Do you 'zz' old files rather than deleting them?Last updated by Ben Neoh [SSW] about 1 month ago.See history
When you are regularly creating new releases of a cool .NET application or simply producing new proposals in Microsoft Word, files will inevitably become outdated. Rather than deleting them, put a 'zz' at the front of the filename. These old versions should not be deleted straight away - it is just an unnecessary risk! The zz'd files can remain there until you need more space, then you should delete them.
Warning: You should not zz if you are using source control.
When uploading to some video hosting sites, like Vimeo, you can update a video by replacing the original video while keeping the same URL and view count.
In YouTube an uploaded video can't be replaced, so to create a new version of a video it will be uploaded as a new video with a new URL.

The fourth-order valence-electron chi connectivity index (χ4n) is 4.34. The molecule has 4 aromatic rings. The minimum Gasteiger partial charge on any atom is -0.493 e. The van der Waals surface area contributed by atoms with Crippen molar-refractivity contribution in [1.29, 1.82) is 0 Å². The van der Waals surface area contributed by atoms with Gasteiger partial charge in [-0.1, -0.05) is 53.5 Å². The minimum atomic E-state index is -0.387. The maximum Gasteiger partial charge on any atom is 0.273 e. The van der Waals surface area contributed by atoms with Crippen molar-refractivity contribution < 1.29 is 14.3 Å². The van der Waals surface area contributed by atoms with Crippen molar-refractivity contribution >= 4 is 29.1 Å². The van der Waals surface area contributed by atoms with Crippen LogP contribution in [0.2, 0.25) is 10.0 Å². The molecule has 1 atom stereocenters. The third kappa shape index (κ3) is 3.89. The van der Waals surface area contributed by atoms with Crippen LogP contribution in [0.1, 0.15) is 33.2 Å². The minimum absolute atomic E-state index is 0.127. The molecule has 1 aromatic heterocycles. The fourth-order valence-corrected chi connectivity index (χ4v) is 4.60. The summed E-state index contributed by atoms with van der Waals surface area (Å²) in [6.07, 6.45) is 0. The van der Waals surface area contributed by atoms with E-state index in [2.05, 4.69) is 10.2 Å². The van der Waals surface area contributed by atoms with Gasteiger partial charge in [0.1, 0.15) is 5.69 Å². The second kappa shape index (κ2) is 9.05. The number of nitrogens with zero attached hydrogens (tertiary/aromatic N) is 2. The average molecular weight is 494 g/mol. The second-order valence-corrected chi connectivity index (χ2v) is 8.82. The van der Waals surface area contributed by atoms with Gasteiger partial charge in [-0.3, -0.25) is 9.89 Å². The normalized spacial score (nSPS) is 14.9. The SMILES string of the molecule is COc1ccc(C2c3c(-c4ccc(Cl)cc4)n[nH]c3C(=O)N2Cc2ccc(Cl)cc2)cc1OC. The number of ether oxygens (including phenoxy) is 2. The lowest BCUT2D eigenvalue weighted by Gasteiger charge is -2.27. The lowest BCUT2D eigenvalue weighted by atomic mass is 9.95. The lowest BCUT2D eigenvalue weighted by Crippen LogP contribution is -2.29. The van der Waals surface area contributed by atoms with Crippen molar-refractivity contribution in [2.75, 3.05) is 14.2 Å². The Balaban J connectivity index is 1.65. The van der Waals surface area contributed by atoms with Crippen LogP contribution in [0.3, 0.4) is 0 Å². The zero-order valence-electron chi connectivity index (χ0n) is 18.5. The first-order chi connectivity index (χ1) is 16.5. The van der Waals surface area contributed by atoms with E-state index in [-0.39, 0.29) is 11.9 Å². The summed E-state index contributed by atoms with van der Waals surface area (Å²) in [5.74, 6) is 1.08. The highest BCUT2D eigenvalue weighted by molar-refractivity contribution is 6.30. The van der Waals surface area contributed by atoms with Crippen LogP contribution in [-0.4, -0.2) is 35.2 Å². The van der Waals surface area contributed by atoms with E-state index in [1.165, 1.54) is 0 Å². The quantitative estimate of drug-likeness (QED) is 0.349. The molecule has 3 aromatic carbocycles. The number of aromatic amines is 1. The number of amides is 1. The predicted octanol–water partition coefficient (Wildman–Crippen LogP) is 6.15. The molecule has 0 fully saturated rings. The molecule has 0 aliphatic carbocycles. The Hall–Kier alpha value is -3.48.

So that there are no broken or missing links, the video status is set to "unlisted", and we use the 'zz' process:
- Add 'zz' to the beginning of the title.
- Add a link to the latest version at the top of the description
When you see ‘zz’ in the title of the video description, it’s important to know how to access the latest version of the video so you’re not watching old content.
On YouTube click the ‘New Version’ link in the description.
If you are deleting something that uses resources and/or cost money, it is a good idea to 'zz' it first - and use a follow up to remind yourself to delete it after a reasonable amount of time, as per: https://www.ssw.com.au/rules/follow-up-effectively/
Other systems are used that are less aggressive than this 'zz' rule.
- In .NET, the keyword "obsolete" is used to mark types and members of types that should no longer be used - these then turn up as a compiler warning
- In HTML content, the keyword deprecated is often used
Both allow for some backward compatibility. In these cases, use 'yy' instead.